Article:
Alex Rodriguez appears about as helpless as a week-old kitten at the plate at the moment, at least when he’s facing right-handers, but that doesn’t make it any less baffling that manager Joe Girardi chose tonight’s Game 3 to bench him.
That’s because of the four homers the Yankees hit off Justin Verlander this year, Rodriguez was responsible for half of them.
A-Rod is 8-for-24 with three homers, four walks and just three strikeouts lifetime against Verlander. Now, that was probably the old A-Rod, the one who used to make contact more than once per game. Still, he was Girardi’s choice to start Games 1 and 2 of the ALCS despite looking horrible in the ALDS. Why sit him now?
Part of it is probably that Eric Chavez has also had some success against Verlander. In fact, he was 6-for-10 with a couple of doubles against him this year. But if the Yankees wanted, they could have used either A-Rod or Chavez at DH and stuck Raul Ibanez in left field. They were benching Nick Swisher anyway. As is, they decided to give Brett Gardner his first start since April in Swisher’s place, with Ichiro Suzuki shifting from left to right.
The changes leave the Yankees with a starting nine tonight that has four homers in 207 career at-bats against Verlander. Rodriguez and Swisher, in comparison, have combined for six homers in 79 at-bats.
I’m still not against the Rodriguez benching. He’s not the same player he was even earlier this year. It’s the timing of the decision that’s the problem. Rodriguez should have taken his seat prior to Game 2.
Kurt Suzuki will wear a Braves’ uniform through the 2018 season after signing a one-year, $3.5 million extension with the club on Saturday, per The Athletic’s Ken Rosenthal. Rosenthal adds that the two had been in talks for weeks and Suzuki made it clear that he wanted to remain in Atlanta for the foreseeable future. The team has yet to announce the extension.
Suzuki, 33, initially signed a one-year contract with the Braves back in January. The veteran backstop stepped into a backup role behind starting catcher Tyler Flowers, but still found a way to impress at the plate with a .271/.343/.525 batting line, career-best 18 home runs and an .868 OPS through 287 PA. According to FanGraphs, Suzuki’s 2.2 fWAR makes 2017 his most valuable season since his run with the 2009 Athletics.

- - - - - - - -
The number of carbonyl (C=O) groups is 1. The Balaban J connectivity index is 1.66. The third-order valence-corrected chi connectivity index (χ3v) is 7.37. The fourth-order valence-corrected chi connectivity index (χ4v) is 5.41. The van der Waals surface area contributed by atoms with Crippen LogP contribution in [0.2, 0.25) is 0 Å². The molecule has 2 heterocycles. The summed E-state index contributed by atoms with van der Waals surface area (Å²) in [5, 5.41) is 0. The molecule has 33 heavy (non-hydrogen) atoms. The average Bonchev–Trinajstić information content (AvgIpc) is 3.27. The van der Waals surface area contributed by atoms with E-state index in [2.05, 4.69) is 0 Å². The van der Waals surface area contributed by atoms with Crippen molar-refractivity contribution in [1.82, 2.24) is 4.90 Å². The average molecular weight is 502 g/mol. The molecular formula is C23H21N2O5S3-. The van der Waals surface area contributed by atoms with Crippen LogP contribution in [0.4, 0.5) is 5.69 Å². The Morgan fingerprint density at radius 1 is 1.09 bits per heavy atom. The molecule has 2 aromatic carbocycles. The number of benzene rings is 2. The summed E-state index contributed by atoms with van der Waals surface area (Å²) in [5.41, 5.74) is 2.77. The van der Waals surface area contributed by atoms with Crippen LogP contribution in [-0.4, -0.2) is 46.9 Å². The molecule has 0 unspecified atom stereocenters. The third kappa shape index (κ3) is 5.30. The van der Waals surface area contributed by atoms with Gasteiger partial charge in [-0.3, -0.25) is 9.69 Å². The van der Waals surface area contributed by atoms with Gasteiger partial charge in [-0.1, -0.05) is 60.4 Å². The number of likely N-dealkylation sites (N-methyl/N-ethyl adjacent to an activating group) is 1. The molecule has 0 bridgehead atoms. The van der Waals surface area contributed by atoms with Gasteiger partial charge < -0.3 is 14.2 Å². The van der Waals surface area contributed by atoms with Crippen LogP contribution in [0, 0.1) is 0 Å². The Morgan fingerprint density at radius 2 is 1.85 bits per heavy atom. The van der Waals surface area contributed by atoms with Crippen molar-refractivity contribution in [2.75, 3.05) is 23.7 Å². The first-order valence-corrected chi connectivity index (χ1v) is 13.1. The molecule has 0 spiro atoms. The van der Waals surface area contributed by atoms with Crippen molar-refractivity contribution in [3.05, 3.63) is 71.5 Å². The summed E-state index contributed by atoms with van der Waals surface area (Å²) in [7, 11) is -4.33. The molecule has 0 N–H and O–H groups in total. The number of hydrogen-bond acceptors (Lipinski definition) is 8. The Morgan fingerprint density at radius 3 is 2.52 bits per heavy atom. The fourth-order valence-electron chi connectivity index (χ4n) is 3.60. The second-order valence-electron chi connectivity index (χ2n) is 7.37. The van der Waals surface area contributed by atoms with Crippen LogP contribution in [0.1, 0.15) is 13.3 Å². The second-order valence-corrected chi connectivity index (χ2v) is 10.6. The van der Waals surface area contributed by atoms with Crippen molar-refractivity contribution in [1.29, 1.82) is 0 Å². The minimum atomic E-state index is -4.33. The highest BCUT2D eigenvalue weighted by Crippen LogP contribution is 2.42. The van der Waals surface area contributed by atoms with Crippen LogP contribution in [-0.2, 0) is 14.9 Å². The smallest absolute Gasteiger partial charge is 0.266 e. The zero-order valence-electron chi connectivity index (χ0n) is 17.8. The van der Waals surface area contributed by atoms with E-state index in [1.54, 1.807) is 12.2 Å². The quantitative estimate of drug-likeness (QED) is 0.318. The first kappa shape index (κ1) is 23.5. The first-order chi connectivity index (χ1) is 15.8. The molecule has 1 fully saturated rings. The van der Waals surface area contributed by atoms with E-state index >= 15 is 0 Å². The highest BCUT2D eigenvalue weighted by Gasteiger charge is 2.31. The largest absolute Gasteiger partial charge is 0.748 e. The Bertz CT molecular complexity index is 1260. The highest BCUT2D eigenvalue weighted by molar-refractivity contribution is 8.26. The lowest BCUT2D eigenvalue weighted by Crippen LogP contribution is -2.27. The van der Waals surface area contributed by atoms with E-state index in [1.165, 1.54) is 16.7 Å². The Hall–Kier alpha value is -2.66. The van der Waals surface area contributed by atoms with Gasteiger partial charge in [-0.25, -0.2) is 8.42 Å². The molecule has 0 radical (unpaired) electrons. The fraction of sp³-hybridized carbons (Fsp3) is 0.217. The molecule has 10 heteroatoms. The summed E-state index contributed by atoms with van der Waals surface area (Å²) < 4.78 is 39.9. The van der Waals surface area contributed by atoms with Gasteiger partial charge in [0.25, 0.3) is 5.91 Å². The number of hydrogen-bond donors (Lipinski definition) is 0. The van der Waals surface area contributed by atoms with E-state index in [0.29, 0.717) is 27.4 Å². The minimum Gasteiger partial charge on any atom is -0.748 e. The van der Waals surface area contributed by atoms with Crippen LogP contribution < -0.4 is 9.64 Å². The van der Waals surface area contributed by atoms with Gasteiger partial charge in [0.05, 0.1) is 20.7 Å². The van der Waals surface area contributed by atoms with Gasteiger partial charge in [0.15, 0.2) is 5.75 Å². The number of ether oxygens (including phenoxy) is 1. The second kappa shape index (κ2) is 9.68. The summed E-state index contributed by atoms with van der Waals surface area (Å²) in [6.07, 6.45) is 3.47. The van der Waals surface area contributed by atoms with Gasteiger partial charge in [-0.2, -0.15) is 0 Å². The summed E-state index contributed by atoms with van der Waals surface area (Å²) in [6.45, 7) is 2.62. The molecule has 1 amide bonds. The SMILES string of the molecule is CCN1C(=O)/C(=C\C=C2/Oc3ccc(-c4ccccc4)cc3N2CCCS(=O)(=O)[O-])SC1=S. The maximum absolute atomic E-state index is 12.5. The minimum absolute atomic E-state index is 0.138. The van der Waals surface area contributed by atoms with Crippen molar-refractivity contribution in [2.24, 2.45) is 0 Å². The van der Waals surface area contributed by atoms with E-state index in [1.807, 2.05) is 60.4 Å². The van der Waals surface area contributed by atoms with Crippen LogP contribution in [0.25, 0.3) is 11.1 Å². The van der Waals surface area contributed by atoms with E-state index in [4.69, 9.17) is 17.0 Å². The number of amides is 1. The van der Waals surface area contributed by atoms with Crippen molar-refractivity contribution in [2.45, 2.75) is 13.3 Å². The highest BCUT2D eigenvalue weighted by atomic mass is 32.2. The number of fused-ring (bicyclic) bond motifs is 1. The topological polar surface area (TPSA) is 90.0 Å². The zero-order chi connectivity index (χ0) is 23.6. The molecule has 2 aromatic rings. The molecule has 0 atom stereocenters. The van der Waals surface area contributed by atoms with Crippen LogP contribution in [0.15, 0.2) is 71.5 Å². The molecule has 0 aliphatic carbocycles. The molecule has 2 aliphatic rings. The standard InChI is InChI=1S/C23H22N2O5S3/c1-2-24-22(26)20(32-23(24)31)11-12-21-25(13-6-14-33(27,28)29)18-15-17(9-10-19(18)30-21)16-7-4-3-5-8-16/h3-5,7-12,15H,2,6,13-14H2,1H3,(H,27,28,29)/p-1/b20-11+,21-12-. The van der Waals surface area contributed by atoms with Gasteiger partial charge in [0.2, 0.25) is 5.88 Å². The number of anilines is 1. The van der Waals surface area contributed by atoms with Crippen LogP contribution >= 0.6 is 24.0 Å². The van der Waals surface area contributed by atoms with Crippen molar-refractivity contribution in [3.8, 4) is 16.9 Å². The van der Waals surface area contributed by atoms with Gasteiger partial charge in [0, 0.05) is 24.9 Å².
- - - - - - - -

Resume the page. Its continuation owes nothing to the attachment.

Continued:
It’s a prudent move for the Braves, who would have lost one of their most dynamic second-half hitters to the free agent market this offseason. Entering Saturday, Suzuki is second only to Freddie Freeman with 11 homers and 1.4 fWAR since the All-Star break. His stunning comeback also confirmed the team’s decision to look outside the organization for a backup catcher, rather than turning to fellow veteran Anthony Recker behind the plate.
“On a personal level, this season exceeded my expectations,” Suzuki told reporters on Wednesday. “It’s just one of those things I can’t explain. I put a lot of work in and really didn’t have a job until late January. I got an opportunity here and took advantage of it. It was definitely a good fit.”
Tigers’ outfielder Mikie Mahtook is unlikely to play again this season, club manager Brad Ausmus announced Saturday. Mahtook was diagnosed with a Grade 2 left groin strain following Friday’s series opener against the Twins, when he appeared to injure himself after chasing down Byron Buxton‘s two-RBI double in the fourth.
This is the second time Mahtook has sustained a groin injury over the past month. The 27-year-old exited Friday’s game with a .276/.330/.457 batting line, 12 home runs and a .787 OPS through 379 plate appearances with the team.
With the Tigers out of contention, there’s no reason to trot out Mahtook for the remaining eight games of the regular season. The club has yet to specify a timetable for his return, but there’s no reason to believe he won’t be in fine shape to compete for a starting role next spring.